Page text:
“We demonstrated to the German government the plight of aging survivors who will need increased aid if they are to remain in their own homes. After all they suffered, we believe that Germany has a moral obligation to care for them in their final years and help them live out their lives with added dignity,” said Roman Kent, Chairman of the American Gathering of Jewish Holocaust Survivors.
"With these increased funds, the Claims Conference can provide more hours of homecare, addressing the most basic needs of these aging and frail victims of Nazism. We can enable more survivors to remain in their own homes, living in familiar surroundings while getting the services they need and deserve," said Greg Schneider, Claims Conference Executive Vice President.
Since 1995, the Claims Conference has been the foremost organization in the world in identifying and addressing the unique social welfare and health needs of Jewish victims of Nazism. In addition to the funds obtained from the German government, the Claims Conference allocates funds from various restitution-related sources, including the recovery of unclaimed Jewish property in the former East Germany; agreements with the governments of Austria and Hungary; the Swiss Banks Settlement; and the Harry and Jeanette Weinberg Foundation.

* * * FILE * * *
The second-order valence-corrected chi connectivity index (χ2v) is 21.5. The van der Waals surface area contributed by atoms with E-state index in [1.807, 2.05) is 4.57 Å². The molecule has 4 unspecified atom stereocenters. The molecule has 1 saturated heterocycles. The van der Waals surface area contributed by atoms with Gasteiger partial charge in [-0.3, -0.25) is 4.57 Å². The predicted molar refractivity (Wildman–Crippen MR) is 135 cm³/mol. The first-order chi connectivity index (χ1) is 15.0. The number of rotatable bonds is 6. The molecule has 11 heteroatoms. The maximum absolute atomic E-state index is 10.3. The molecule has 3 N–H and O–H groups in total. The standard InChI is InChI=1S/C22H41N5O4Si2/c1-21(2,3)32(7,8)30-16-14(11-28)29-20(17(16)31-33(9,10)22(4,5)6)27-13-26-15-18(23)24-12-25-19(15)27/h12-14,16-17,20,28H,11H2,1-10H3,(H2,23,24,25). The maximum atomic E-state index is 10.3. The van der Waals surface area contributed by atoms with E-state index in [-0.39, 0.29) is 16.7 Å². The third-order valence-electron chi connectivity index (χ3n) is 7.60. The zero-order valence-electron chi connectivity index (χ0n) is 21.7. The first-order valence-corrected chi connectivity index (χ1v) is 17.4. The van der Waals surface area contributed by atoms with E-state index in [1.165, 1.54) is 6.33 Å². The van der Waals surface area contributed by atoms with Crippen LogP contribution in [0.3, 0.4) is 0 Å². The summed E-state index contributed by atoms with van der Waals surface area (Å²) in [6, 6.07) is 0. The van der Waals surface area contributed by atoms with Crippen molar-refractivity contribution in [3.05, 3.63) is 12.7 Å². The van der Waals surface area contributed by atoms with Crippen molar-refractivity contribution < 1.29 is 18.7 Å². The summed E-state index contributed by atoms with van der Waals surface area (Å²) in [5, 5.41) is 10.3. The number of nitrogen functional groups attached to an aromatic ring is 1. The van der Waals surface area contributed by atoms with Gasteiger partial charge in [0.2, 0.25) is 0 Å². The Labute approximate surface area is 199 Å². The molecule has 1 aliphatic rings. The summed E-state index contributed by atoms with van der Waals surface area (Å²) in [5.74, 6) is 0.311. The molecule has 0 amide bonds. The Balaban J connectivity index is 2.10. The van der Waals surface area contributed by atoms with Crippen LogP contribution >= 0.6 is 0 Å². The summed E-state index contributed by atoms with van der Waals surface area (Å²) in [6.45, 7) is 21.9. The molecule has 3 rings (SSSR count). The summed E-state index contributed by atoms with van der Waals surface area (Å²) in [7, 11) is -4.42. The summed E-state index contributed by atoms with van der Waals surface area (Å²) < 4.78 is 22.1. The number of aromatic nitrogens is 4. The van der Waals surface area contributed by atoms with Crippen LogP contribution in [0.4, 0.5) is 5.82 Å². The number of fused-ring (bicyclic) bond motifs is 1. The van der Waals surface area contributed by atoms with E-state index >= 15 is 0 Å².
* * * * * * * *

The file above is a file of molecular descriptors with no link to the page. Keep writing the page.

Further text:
For 2011, in total, the Claims Conference is allocating approximately $270 million for services to Nazi victims in 46 countries. Services from other sources of allocations include hunger relief, medical aid, winter assistance, transportation, help in applying for government benefits, and socialization opportunities to relieve loneliness.
Since 2004, the Claims Conference has negotiated with the German government for homecare funding, obtaining increased amounts each year.
Increases in Pension Payments
The Claims Conference obtained increased payments in its two pension programs for survivors. As of April 1, the Article 2 Fund monthly payments will increase from EUR291 to EUR300, for a total yearly annual increase of EUR5.5 million in payments (approximately $7.8 million annually). The Central and Eastern European Fund monthly payments will increase from EUR240 to EUR260, for a total annual increase in payments of EUR2.8 million (approximately $3.9 million).